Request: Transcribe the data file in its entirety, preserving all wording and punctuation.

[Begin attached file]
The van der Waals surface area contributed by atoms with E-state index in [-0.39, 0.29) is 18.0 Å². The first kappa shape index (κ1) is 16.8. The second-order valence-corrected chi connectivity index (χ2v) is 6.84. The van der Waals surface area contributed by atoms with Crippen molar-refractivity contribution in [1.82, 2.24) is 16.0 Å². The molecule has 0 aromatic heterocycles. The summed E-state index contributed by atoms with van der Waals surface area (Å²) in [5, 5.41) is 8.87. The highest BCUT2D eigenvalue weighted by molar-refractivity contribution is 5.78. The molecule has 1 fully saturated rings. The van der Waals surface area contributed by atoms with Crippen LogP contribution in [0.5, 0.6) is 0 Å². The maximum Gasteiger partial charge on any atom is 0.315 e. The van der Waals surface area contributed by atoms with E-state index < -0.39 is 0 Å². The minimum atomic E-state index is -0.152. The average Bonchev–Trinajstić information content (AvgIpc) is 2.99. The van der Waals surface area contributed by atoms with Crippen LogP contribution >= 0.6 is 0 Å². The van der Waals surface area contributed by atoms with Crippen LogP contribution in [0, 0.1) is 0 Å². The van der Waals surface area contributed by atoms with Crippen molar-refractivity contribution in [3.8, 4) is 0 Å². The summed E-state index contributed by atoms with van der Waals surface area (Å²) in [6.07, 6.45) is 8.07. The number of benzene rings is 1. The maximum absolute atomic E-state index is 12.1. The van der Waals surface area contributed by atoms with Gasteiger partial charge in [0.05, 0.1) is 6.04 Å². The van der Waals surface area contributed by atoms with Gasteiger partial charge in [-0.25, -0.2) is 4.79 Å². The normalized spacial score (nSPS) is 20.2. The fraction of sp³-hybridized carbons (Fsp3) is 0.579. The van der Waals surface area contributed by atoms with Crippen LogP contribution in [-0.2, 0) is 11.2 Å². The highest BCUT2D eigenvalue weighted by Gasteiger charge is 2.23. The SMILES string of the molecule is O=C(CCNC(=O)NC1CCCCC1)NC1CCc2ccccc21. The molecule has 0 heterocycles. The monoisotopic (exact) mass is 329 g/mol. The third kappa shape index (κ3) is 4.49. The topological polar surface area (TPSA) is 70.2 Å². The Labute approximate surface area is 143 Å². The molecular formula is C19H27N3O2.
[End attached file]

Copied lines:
The van der Waals surface area contributed by atoms with E-state index in [-0.39, 0.29) is 18.0 Å². The first kappa shape index (κ1) is 16.8. The second-order valence-corrected chi connectivity index (χ2v) is 6.84. The van der Waals surface area contributed by atoms with Crippen molar-refractivity contribution in [1.82, 2.24) is 16.0 Å². The molecule has 0 aromatic heterocycles. The summed E-state index contributed by atoms with van der Waals surface area (Å²) in [5, 5.41) is 8.87. The highest BCUT2D eigenvalue weighted by molar-refractivity contribution is 5.78. The molecule has 1 fully saturated rings. The van der Waals surface area contributed by atoms with Crippen LogP contribution in [0.5, 0.6) is 0 Å². The maximum Gasteiger partial charge on any atom is 0.315 e. The van der Waals surface area contributed by atoms with E-state index < -0.39 is 0 Å². The minimum atomic E-state index is -0.152. The average Bonchev–Trinajstić information content (AvgIpc) is 2.99. The van der Waals surface area contributed by atoms with Crippen LogP contribution >= 0.6 is 0 Å². The van der Waals surface area contributed by atoms with Crippen LogP contribution in [0, 0.1) is 0 Å². The van der Waals surface area contributed by atoms with Crippen molar-refractivity contribution in [3.8, 4) is 0 Å². The summed E-state index contributed by atoms with van der Waals surface area (Å²) in [6.07, 6.45) is 8.07. The number of benzene rings is 1. The maximum absolute atomic E-state index is 12.1. The van der Waals surface area contributed by atoms with Gasteiger partial charge in [0.05, 0.1) is 6.04 Å². The van der Waals surface area contributed by atoms with Gasteiger partial charge in [-0.25, -0.2) is 4.79 Å². The normalized spacial score (nSPS) is 20.2. The fraction of sp³-hybridized carbons (Fsp3) is 0.579. The van der Waals surface area contributed by atoms with Crippen LogP contribution in [-0.2, 0) is 11.2 Å². The highest BCUT2D eigenvalue weighted by Gasteiger charge is 2.23. The SMILES string of the molecule is O=C(CCNC(=O)NC1CCCCC1)NC1CCc2ccccc21. The molecule has 0 heterocycles. The monoisotopic (exact) mass is 329 g/mol. The third kappa shape index (κ3) is 4.49. The topological polar surface area (TPSA) is 70.2 Å². The Labute approximate surface area is 143 Å². The molecular formula is C19H27N3O2.